So in keeping with the 'Time Capsule' component of this totem series, the two totem paintings are distinct moments in the totem's life, and which quickly changes within its cycle.
This image had its own challenges, as you can see in the different colour ranges and textures which were new to me (in how to replicate them in my technique). There are always times when you have to reglaze over an area with the undertone in order to rework the the top layers.
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During my first exhibition of the Journeying With The Totems series in January-February of 2015, I was able to be onsite on a somewhat regular basis, to meet with viewers, answer their questions, and talk about the series. I set up a small easel in one corner so that I could paint during the quiet times, especially in the heavier rains of the season. It allowed me to be in the space without encroaching on the viewer(s) space while looking at the paintings. They could come and see what I was doing without feeling like I was like a 'saleman' in a store. It was a wonderful time as; here I was in the Silk Purse Gallery, with its wonderful view of English Bay, and with Eagles in the nearby tall cedars. I made a point of savoring every moment, imagining what it would be like to have a studio like this all the time. But it is only a temporary dream after all.
One cherished memory was the day of setting up the show. It was pouring rain. As I waited for the staff to arrive to open the gallery, I was feeling a bit glum standing in the rain, when I started to hear an eagle loudly vocalizing from the top the tree next to the gallery. It lifted my spirits and I understood this moment as a good omen.
I had chosen to work on a smaller canvas this time, as I wasn’t sure how much time I would have, and I needed an image that could accommodate a lot of interruptions. The larger images become almost impossible to do when my time is disjointed. For those, I need focused time in order to make progress. You just can’t jump in and start painting. Not with the realistic totems anyway.
Having completed the Eagle-Raven Shield painting, I was interested in a wolf totem that I had seen on the Fairbanks University website. I hadn’t worked on a wolf before and I loved the composition of this particular totem. It did pose a new challenge though. The wolf totem itself had been given a black stain and so I had to factor that and how it played with the wood underneath.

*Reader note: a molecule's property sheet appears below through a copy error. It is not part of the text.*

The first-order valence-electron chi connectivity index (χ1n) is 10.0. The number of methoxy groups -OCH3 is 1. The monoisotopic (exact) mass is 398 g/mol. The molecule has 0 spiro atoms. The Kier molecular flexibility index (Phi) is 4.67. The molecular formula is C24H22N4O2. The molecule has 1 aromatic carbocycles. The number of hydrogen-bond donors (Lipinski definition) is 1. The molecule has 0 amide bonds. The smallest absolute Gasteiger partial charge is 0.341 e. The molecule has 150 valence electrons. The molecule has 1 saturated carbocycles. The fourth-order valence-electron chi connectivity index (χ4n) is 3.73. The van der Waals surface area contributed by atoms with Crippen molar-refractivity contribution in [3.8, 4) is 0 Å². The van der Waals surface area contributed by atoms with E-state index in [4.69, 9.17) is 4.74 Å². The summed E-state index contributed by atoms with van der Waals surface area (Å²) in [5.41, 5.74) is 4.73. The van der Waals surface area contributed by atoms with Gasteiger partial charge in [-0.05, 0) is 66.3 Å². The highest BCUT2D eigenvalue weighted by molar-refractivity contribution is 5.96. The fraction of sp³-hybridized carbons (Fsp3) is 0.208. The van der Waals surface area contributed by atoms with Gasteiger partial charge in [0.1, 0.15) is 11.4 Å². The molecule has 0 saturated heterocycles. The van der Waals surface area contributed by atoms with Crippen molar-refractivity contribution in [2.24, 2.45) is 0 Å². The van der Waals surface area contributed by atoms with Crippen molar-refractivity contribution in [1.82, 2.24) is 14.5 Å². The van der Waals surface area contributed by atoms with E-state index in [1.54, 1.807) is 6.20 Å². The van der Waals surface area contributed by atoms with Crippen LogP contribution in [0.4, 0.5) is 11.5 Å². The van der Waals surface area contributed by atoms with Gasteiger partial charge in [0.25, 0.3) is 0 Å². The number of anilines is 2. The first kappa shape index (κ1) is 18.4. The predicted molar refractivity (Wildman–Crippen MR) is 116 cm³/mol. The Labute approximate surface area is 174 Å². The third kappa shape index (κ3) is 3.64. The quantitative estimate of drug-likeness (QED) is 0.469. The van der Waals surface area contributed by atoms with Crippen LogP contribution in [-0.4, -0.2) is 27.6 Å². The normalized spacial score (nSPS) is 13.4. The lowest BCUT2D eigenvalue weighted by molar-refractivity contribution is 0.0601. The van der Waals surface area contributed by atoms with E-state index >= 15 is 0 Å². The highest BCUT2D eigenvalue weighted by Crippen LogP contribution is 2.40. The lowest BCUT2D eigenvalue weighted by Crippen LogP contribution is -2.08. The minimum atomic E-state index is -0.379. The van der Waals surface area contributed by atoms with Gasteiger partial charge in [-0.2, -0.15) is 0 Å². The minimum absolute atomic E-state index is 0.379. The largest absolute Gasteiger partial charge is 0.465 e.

Because of the narrow size of the canvas, I chose a cropping of the face which reminded me of a Bateman painting a number of years ago, where he depicted a black wolf peering from behind a tree in a winter setting. I liked the strength of the one eye looking at you, the beauty of the upper composition and the menacing of the mouth.
I did manage to complete this painting during the four weeks I was in the Silk Purse Gallery.
As I continue to work on the detailing on the large Brown Bear totem painting, the lower section of the Brown Bear story totem at Capilano Suspension Bridge, I've started inking in a canvas of the lower section of the House Pole at the Capilano's Visitor's Centre. I've always loved this section's colouring and textures. But unfortunately, I've yet to find the descriptions of all the stories and crests contained in this totem.
The Tlingit Totem painting has been completed. I will varnish the painting after delivering the St. Kateri icon to Horseshoe Bay tomorrow morning.
When I received the request to paint another 12"x36" of the Tinglit, as a pair to the Beaver Detail, I clarified that I would do the painting from my reference photograph of the totem, rather then doing a copy of the previous painting, and let it guide the way. Because of the realism of my style, the two are actually very similar.
The painting will be delivered to JD Stevenson Gallery this weekend.
Andre Prevost, began his work in theatre in the late 70s after completing his studies at the Banff School of Fine Arts, and in his iconography in 1980, and having a large body of work in each. He has since been based in Western Canada; North Vancouver, Edmonton, Winnipeg, and now back on the West Coast.